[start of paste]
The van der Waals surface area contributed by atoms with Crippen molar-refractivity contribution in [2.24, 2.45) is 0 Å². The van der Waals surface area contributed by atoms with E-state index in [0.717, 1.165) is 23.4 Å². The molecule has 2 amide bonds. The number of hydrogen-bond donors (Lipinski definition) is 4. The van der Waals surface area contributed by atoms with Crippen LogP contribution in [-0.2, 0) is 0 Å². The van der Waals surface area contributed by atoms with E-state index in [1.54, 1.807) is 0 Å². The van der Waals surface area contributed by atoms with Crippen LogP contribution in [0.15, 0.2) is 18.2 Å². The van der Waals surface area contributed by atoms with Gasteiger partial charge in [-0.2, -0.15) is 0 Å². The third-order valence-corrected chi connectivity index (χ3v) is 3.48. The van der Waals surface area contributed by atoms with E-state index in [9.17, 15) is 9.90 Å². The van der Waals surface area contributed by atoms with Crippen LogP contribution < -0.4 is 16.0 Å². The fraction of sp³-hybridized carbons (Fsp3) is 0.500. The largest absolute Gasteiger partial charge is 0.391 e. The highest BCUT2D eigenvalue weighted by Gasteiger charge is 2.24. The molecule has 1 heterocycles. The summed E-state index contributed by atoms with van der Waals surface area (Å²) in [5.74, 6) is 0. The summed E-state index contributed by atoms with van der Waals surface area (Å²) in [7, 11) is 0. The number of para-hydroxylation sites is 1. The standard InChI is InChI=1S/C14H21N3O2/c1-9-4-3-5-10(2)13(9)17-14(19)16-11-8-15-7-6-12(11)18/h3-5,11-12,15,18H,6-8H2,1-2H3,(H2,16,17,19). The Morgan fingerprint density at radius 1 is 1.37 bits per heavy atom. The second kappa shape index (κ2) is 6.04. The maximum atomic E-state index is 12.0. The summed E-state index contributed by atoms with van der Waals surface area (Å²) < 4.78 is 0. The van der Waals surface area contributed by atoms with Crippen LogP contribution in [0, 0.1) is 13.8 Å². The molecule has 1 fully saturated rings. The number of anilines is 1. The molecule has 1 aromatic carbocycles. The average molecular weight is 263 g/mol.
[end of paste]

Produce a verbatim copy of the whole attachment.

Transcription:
The van der Waals surface area contributed by atoms with Crippen molar-refractivity contribution in [2.24, 2.45) is 0 Å². The van der Waals surface area contributed by atoms with E-state index in [0.717, 1.165) is 23.4 Å². The molecule has 2 amide bonds. The number of hydrogen-bond donors (Lipinski definition) is 4. The van der Waals surface area contributed by atoms with Crippen LogP contribution in [-0.2, 0) is 0 Å². The van der Waals surface area contributed by atoms with E-state index in [1.54, 1.807) is 0 Å². The van der Waals surface area contributed by atoms with Crippen LogP contribution in [0.15, 0.2) is 18.2 Å². The van der Waals surface area contributed by atoms with Gasteiger partial charge in [-0.2, -0.15) is 0 Å². The third-order valence-corrected chi connectivity index (χ3v) is 3.48. The van der Waals surface area contributed by atoms with E-state index in [9.17, 15) is 9.90 Å². The van der Waals surface area contributed by atoms with Crippen LogP contribution < -0.4 is 16.0 Å². The fraction of sp³-hybridized carbons (Fsp3) is 0.500. The largest absolute Gasteiger partial charge is 0.391 e. The highest BCUT2D eigenvalue weighted by Gasteiger charge is 2.24. The molecule has 1 heterocycles. The summed E-state index contributed by atoms with van der Waals surface area (Å²) in [5.74, 6) is 0. The summed E-state index contributed by atoms with van der Waals surface area (Å²) in [7, 11) is 0. The number of para-hydroxylation sites is 1. The standard InChI is InChI=1S/C14H21N3O2/c1-9-4-3-5-10(2)13(9)17-14(19)16-11-8-15-7-6-12(11)18/h3-5,11-12,15,18H,6-8H2,1-2H3,(H2,16,17,19). The Morgan fingerprint density at radius 1 is 1.37 bits per heavy atom. The second kappa shape index (κ2) is 6.04. The maximum atomic E-state index is 12.0. The summed E-state index contributed by atoms with van der Waals surface area (Å²) < 4.78 is 0. The van der Waals surface area contributed by atoms with Crippen LogP contribution in [0, 0.1) is 13.8 Å². The molecule has 1 fully saturated rings. The number of anilines is 1. The molecule has 1 aromatic carbocycles. The average molecular weight is 263 g/mol.